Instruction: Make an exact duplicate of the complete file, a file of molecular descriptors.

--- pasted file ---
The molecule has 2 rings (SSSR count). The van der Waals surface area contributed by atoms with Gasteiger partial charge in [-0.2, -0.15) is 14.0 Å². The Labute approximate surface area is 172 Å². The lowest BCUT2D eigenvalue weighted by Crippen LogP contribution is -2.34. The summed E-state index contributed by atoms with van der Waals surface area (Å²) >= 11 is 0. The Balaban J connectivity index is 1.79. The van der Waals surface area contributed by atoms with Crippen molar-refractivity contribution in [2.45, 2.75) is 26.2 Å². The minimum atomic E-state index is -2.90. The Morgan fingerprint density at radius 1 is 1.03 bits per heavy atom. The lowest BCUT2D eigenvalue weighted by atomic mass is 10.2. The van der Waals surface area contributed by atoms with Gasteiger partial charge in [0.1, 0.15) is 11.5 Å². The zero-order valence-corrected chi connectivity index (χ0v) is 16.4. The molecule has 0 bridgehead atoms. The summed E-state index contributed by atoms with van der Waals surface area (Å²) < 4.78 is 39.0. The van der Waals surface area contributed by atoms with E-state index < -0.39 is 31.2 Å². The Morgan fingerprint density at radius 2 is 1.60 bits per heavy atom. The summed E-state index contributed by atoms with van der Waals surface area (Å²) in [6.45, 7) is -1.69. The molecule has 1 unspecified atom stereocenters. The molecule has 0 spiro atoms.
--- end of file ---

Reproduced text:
The molecule has 2 rings (SSSR count). The van der Waals surface area contributed by atoms with Gasteiger partial charge in [-0.2, -0.15) is 14.0 Å². The Labute approximate surface area is 172 Å². The lowest BCUT2D eigenvalue weighted by Crippen LogP contribution is -2.34. The summed E-state index contributed by atoms with van der Waals surface area (Å²) >= 11 is 0. The Balaban J connectivity index is 1.79. The van der Waals surface area contributed by atoms with Crippen molar-refractivity contribution in [2.45, 2.75) is 26.2 Å². The minimum atomic E-state index is -2.90. The Morgan fingerprint density at radius 1 is 1.03 bits per heavy atom. The lowest BCUT2D eigenvalue weighted by atomic mass is 10.2. The van der Waals surface area contributed by atoms with Gasteiger partial charge in [0.1, 0.15) is 11.5 Å². The zero-order valence-corrected chi connectivity index (χ0v) is 16.4. The molecule has 0 bridgehead atoms. The summed E-state index contributed by atoms with van der Waals surface area (Å²) < 4.78 is 39.0. The van der Waals surface area contributed by atoms with E-state index < -0.39 is 31.2 Å². The Morgan fingerprint density at radius 2 is 1.60 bits per heavy atom. The summed E-state index contributed by atoms with van der Waals surface area (Å²) in [6.45, 7) is -1.69. The molecule has 1 unspecified atom stereocenters. The molecule has 0 spiro atoms.